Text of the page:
I would pick up a gun and seek retribution: Turkey's EU minister
AA PhotoAggravated life imprisonment would be the appropriate sentence for criminals such as those who brutally murdered university student Özgecan Aslan in an attempted rape on a public minibus, Turkish EU Minister Volkan Bozkır said on Feb. 16, amid heated debates over reinstating the death penalty.
“Aggravated life imprisonment would be more appropriate than the death penalty,” Bozkır said, stressing the need to “differentiate personal feelings and the response of the state.”
He said that if it was his own daughter in place of Özgecan Aslan, he might feel the wish to “take arms and seek retribution,” but added that “the state should not react in this way.”
Bozkır condemned the killing of the 20-year-old student, who was found in a riverbed in the Tarsus district of Mersin province, and said the duty of the state is to detain criminals and “to approach everyone within the framework of justice,” Bozkır said.
The death penalty in Turkey was abolished in peacetime in 2002, under reforms aimed at EU membership, by a three-party coalition government led by the Democratic Left Party (DSP). Coalition partner the Nationalist Movement Party (MHP) did not block the government in going ahead with the proposal, but did vote against it.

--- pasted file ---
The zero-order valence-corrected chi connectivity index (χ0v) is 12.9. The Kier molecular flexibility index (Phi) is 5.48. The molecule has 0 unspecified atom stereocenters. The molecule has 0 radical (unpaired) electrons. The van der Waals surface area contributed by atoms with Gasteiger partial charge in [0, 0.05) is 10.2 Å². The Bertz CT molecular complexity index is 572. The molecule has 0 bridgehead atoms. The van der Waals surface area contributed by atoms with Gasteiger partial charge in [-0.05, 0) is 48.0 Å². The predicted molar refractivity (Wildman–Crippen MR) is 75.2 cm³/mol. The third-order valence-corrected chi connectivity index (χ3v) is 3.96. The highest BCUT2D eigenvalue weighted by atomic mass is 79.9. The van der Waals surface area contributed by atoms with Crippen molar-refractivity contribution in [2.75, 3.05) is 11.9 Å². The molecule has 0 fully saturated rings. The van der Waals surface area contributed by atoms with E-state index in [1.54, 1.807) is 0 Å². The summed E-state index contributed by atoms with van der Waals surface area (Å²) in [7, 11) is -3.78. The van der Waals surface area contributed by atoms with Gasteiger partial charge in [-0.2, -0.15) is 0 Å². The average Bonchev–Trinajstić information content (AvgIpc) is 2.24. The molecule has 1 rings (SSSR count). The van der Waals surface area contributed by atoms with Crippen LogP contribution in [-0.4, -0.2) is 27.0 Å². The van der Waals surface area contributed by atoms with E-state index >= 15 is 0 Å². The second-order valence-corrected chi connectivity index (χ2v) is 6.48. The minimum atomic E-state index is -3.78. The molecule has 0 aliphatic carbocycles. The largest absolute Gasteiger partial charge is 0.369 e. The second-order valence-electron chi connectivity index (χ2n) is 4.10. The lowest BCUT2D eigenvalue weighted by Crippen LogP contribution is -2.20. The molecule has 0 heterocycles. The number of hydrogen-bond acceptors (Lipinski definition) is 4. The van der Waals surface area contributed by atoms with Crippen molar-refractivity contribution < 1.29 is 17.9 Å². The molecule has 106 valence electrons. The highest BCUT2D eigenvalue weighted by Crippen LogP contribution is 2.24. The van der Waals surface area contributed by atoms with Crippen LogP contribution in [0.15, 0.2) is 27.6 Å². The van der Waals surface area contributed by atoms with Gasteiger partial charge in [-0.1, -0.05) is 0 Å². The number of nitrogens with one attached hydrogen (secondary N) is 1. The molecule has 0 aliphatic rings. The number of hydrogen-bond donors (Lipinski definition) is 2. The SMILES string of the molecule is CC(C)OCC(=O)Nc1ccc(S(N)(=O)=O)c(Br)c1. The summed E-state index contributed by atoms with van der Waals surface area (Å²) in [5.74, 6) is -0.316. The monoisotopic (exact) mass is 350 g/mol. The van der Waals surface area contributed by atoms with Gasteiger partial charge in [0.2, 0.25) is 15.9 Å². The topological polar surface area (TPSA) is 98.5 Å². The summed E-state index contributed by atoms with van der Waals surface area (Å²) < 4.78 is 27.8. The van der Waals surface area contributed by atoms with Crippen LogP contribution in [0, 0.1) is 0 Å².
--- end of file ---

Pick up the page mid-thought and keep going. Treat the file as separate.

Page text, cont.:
Apart from the MHP, the votes of all parties represented at parliament were split between “yes” and “no.” Current President Recep Tayyip Erdoğan - at the time the head of the Justice and Development Party (AKP), which was only one-year-old and had only 59 seats - was absent during the vote as he was not yet a lawmaker.
The abolition of capital punishment is a pre-condition for EU entry, and it was abolished totally in Turkey in 2004, two years after Erdoğan’s AKP came to power.
Debate death penalty in light of international treaties: parliament speaker
Citing that citizens have demanded for a death penalty, Parliament Speaker Cemil Çiçek said discussions on the return of the death penalty should be carried considering international treaties binding Turkey.
A debate merely focused a single case would not bring a conclusion, therefore the public should generate a discussion being aware of international agreements, Çiçek told reporters Feb. 16.
Çiçek said he opposed every sort of amnesty, particularly on remission of punishment, because it harms the faith in justice.
Main opposition Republican People’s Party (CHP) Deputy Parliament Group Chair Levent Gök said the debate on the death penalty was “inappropriate,” stressing the need to maintain justice.
“The problem in Turkey is serving justice,” Gök told reporters underlining that the reaction against the government is due to a lack of belief that the government would be able to serve justice.